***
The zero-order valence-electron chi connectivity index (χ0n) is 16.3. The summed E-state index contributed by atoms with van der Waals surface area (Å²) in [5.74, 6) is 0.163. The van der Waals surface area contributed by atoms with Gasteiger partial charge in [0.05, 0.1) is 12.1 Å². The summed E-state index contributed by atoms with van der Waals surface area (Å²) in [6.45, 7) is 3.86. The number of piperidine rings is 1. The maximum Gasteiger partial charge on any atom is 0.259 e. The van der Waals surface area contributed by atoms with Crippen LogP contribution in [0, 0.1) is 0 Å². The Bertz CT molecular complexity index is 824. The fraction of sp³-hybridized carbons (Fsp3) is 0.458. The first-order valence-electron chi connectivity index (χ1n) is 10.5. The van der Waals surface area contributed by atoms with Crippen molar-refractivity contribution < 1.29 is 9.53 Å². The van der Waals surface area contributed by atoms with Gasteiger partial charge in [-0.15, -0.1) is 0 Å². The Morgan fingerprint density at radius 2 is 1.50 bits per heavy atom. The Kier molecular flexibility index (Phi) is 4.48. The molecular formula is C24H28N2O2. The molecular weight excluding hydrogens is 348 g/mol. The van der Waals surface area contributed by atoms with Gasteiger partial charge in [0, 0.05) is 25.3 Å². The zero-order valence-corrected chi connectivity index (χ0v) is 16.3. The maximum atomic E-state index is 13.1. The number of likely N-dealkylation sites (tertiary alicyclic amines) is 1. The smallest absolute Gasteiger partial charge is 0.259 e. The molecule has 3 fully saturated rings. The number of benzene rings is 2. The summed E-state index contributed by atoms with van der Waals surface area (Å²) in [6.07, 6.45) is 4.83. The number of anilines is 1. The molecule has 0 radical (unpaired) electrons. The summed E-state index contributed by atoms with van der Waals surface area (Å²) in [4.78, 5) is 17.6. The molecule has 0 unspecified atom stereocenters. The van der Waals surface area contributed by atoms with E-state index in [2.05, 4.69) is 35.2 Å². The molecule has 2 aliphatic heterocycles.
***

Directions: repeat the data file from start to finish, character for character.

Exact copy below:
The zero-order valence-electron chi connectivity index (χ0n) is 16.3. The summed E-state index contributed by atoms with van der Waals surface area (Å²) in [5.74, 6) is 0.163. The van der Waals surface area contributed by atoms with Gasteiger partial charge in [0.05, 0.1) is 12.1 Å². The summed E-state index contributed by atoms with van der Waals surface area (Å²) in [6.45, 7) is 3.86. The number of piperidine rings is 1. The maximum Gasteiger partial charge on any atom is 0.259 e. The van der Waals surface area contributed by atoms with Crippen LogP contribution in [0, 0.1) is 0 Å². The Bertz CT molecular complexity index is 824. The fraction of sp³-hybridized carbons (Fsp3) is 0.458. The first-order valence-electron chi connectivity index (χ1n) is 10.5. The van der Waals surface area contributed by atoms with Crippen molar-refractivity contribution < 1.29 is 9.53 Å². The van der Waals surface area contributed by atoms with Gasteiger partial charge in [-0.15, -0.1) is 0 Å². The Morgan fingerprint density at radius 2 is 1.50 bits per heavy atom. The Kier molecular flexibility index (Phi) is 4.48. The molecular formula is C24H28N2O2. The molecular weight excluding hydrogens is 348 g/mol. The van der Waals surface area contributed by atoms with Gasteiger partial charge in [0, 0.05) is 25.3 Å². The zero-order valence-corrected chi connectivity index (χ0v) is 16.3. The maximum atomic E-state index is 13.1. The number of likely N-dealkylation sites (tertiary alicyclic amines) is 1. The smallest absolute Gasteiger partial charge is 0.259 e. The molecule has 3 fully saturated rings. The number of benzene rings is 2. The summed E-state index contributed by atoms with van der Waals surface area (Å²) in [6.07, 6.45) is 4.83. The number of anilines is 1. The molecule has 0 radical (unpaired) electrons. The summed E-state index contributed by atoms with van der Waals surface area (Å²) in [4.78, 5) is 17.6. The molecule has 0 unspecified atom stereocenters. The van der Waals surface area contributed by atoms with E-state index in [2.05, 4.69) is 35.2 Å². The molecule has 2 aliphatic heterocycles.